Now we only need to test if our new dispatcher really is an improvement. We expect it to take less memory and processor time than other dispatchers when we are blocking threads. We could set up the environment for precise measurements, or we could construct an example so extreme that anyone can observe the difference. For this book, I decided to use the latter approach. I started 100,000 coroutines, each blocked for 1 second. Making them do something else, like printing something or incrementing some value, should not change the result much. The execution of all these coroutines on Dispatchers.Loom took a bit more than two seconds.

suspend fun main() = measureTimeMillis { coroutineScope { repeat(100_000) { launch(Dispatchers.Loom) { Thread.sleep(1000) } } } }.let(::println) // 2 273

Let's compare this new dispatcher to an alternative. Using pure Dispatchers.IO would not be fair as it is limited to 64 threads, and such function execution would take over 26 minutes. We should increment the thread limit to the number of coroutines. When I did that, such code execution took over 23 seconds, so ten times more. Of course, it consumed much more memory and processor time than the Dispatchers.Loom version. Whenever possible, we should use Dispatchers.Loom instead of Dispatchers.IO.

suspend fun main() = measureTimeMillis { val dispatcher = Dispatchers.IO .limitedParallelism(100_000) coroutineScope { repeat(100_000) { launch(dispatcher) { Thread.sleep(1000) } } } }.let(::println) // 23 803

At the moment, Project Loom is still young and hard to use, but I must say it is an exciting substitution for Dispatchers.IO. However, you will likely not need it explicitly in the future as the Kotlin Coroutines team has expressed their willingness to use virtual threads by default once Project Loom is stable. I hope this happens soon.

Unconfined dispatcher

The last dispatcher we need to discuss is Dispatchers.Unconfined, which is different from all the other dispatchers as it does not change any threads. When it is started, it runs on the thread on which it was started. If it is resumed, it runs on the thread that resumed it.

import kotlinx.coroutines.* import kotlin.coroutines.* //sampleStart suspend fun main(): Unit = withContext(newSingleThreadContext("Thread1")) { var continuation: Continuation<Unit>? = null launch(newSingleThreadContext("Thread2")) { delay(1000) continuation?.resume(Unit) } launch(Dispatchers.Unconfined) { println(Thread.currentThread().name) // Thread1 suspendCancellableCoroutine<Unit> { continuation = it } println(Thread.currentThread().name) // Thread2 delay(1000) println(Thread.currentThread().name) // kotlinx.coroutines.DefaultExecutor // (used by delay) } } //sampleEnd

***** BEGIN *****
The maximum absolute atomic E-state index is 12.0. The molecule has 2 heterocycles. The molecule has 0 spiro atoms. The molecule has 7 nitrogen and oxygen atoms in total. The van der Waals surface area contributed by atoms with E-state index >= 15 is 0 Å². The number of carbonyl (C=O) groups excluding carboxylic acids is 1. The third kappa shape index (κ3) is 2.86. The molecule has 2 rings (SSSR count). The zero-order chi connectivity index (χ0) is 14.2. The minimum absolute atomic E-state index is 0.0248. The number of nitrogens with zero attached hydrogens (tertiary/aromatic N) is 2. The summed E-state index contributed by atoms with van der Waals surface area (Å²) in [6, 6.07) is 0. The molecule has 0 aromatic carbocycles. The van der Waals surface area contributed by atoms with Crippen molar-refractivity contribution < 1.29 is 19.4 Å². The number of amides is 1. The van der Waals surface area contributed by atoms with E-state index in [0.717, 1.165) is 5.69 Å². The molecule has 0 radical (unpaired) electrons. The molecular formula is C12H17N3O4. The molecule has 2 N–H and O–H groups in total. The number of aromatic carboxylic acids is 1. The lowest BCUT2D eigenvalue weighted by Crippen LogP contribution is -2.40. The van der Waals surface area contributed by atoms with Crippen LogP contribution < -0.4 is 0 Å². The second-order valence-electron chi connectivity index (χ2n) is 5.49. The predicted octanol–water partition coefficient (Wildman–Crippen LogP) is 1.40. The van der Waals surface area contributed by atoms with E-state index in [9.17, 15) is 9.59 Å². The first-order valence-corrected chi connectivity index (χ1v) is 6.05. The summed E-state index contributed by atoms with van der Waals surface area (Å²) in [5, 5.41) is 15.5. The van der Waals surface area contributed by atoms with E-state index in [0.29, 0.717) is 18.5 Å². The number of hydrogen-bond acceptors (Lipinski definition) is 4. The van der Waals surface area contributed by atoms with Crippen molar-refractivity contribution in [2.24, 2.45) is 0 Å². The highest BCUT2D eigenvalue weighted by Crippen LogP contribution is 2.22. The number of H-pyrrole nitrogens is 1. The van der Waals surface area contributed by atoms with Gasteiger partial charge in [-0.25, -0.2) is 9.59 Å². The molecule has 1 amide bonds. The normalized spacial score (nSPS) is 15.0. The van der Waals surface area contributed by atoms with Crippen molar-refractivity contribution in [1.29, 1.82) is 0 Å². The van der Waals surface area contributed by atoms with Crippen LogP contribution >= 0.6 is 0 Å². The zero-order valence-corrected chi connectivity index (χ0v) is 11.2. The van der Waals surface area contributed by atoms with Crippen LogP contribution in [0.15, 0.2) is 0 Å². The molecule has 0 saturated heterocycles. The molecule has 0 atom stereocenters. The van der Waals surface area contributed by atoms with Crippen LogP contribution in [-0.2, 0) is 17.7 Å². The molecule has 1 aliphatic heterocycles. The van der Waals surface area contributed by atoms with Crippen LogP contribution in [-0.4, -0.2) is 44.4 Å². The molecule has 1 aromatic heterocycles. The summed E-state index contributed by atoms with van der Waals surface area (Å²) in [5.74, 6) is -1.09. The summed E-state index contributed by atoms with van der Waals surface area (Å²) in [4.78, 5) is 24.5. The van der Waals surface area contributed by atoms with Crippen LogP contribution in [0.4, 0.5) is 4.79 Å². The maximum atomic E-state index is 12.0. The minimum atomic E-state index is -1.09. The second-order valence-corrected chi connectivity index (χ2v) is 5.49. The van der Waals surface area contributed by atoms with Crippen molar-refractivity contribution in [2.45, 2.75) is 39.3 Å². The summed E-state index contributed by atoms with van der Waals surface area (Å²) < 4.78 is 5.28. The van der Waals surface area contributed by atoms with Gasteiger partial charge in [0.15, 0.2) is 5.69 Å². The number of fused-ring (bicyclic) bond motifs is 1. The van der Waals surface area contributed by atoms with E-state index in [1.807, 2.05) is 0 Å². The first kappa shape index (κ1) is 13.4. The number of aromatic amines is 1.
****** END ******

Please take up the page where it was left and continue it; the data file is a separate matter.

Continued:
In older projects, you can find Dispatchers.Unconfined used in unit tests. Imagine that you need to test a function that calls launch, for which synchronizing the time might not be easy. One solution is to use Dispatchers.Unconfined instead of all other dispatchers. If it is used in all scopes, everything runs on the same thread, and we can more easily control the order of operations. This trick is not needed anymore, as we have much better tools for testing coroutines. We will discuss this later in the book.

From the performance point of view, this dispatcher is cheapest as it never requires thread switching, therefore we might choose it if we do not care at all which thread our code runs on. However, it is not considered good to use it so recklessly in practice. What if, by accident, we miss a blocking call and we are running on the Main thread? This could lead to blocking the entire application. This is why we avoid using Dispatchers.Unconfined in production code, except for some special cases.

Immediate main dispatching

There is a cost associated with dispatching a coroutine. When withContext is called, the coroutine needs to be suspended, possibly wait in a queue, and then be resumed. This is a small but unnecessary cost if we are already on this thread. Look at the function below:

suspend fun showUser(user: User) = withContext(Dispatchers.Main) { userNameElement.text = // ... }

If this function had already been called on the main dispatcher, we would have an unnecessary cost of redispatching. What is more, if there were a long queue for the Main thread because of withContext, the user data might be shown after some delay (this coroutine would need to wait for other coroutines to do their job first). To prevent this, there is Dispatchers.Main.immediate, which dispatches only if it is needed. So, if the function below is called on the Main thread, it won't be re-dispatched: it will be called immediately.

suspend fun showUser(user: User) = withContext(Dispatchers.Main.immediate) { userNameElement.text = // ... }

We prefer Dispatchers.Main.immediate as the withContext argument whenever this function might have already been called from the main dispatcher. Currently, the other dispatchers do not support immediate dispatching.

Continuation interceptor